Supreme Court Hears Oral Argument on “Lien-Stripping” in Chapter 7 Cases

In 1992, the United States Supreme Court came down with a decision in Dewsnup v. Timm that has caused a stir in the Chapter 7 bankruptcy world ever since. The Court held that, under section 506(d) of the Bankruptcy Code, a Chapter 7 debtor could not “strip down” a lien to the current value of the collateral, thereby getting rid of a junior mortgage lien, when the senior debt owed exceeds the value of the collateral. In part, the Supreme Court went against lien-stripping because the Bankruptcy Act (the predecessor to the Code) provided that liens pass through bankruptcy unaffected and the Bankruptcy Code’s ambiguous language was not a clear departure from this principle.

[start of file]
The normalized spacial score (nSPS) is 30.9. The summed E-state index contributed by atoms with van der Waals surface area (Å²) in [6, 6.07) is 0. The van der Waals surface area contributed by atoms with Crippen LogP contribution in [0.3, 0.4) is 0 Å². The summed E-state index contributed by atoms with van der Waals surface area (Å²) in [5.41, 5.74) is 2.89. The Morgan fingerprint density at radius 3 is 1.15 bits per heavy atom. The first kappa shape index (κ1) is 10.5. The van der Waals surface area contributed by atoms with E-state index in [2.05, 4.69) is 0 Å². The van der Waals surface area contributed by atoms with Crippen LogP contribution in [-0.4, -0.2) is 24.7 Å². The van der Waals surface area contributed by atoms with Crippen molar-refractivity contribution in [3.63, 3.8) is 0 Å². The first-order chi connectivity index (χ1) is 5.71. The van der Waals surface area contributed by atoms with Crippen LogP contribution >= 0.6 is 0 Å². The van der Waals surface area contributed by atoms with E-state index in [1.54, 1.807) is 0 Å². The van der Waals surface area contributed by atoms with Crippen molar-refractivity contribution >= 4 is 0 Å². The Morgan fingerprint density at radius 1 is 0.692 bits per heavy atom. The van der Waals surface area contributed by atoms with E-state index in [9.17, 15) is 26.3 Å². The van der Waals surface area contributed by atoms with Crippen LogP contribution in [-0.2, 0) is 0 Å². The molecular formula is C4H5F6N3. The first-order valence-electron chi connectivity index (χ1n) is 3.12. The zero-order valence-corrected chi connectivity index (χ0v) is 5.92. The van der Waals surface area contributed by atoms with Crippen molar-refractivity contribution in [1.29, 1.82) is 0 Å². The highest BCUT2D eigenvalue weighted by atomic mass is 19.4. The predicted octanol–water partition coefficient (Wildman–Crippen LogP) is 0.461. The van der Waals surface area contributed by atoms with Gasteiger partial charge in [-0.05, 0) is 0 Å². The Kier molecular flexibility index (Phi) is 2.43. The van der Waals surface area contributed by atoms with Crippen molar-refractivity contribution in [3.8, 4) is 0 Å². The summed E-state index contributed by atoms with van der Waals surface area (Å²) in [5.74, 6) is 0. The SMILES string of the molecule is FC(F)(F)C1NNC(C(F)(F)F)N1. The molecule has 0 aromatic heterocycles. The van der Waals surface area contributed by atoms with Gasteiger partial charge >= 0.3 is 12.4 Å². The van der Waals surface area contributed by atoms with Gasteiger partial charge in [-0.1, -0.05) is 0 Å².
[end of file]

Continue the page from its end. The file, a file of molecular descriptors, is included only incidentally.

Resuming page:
On November 17, 2014, the Supreme Court granted certiorari in the consolidated cases of Bank of America, N.A. v. Caulkett and Bank of America, N.A. v. Toledo-Cardona addressing lien-stripping under section 506(d). The issue, however, slightly differs from Dewsnup – the Supreme Court is deciding whether the Dewsnup holding, in the context of a partially underwater second mortgage, also applies when the second mortgage is completely underwater. On March 24, 2015, the Supreme Court heard oral argument on this very issue. Based on the American Bankruptcy Institute’s account of the recent proceedings, Justice Scalia, among others, was skeptical that Congress only intended Dewsnup to apply to partially underwater mortgages. Whatever decision the Court comes to, however, is sure to impact the practice of both Chapter 7 Trustees and lenders. We will track this as the Supreme Court nears a decision and provide an update with new information.

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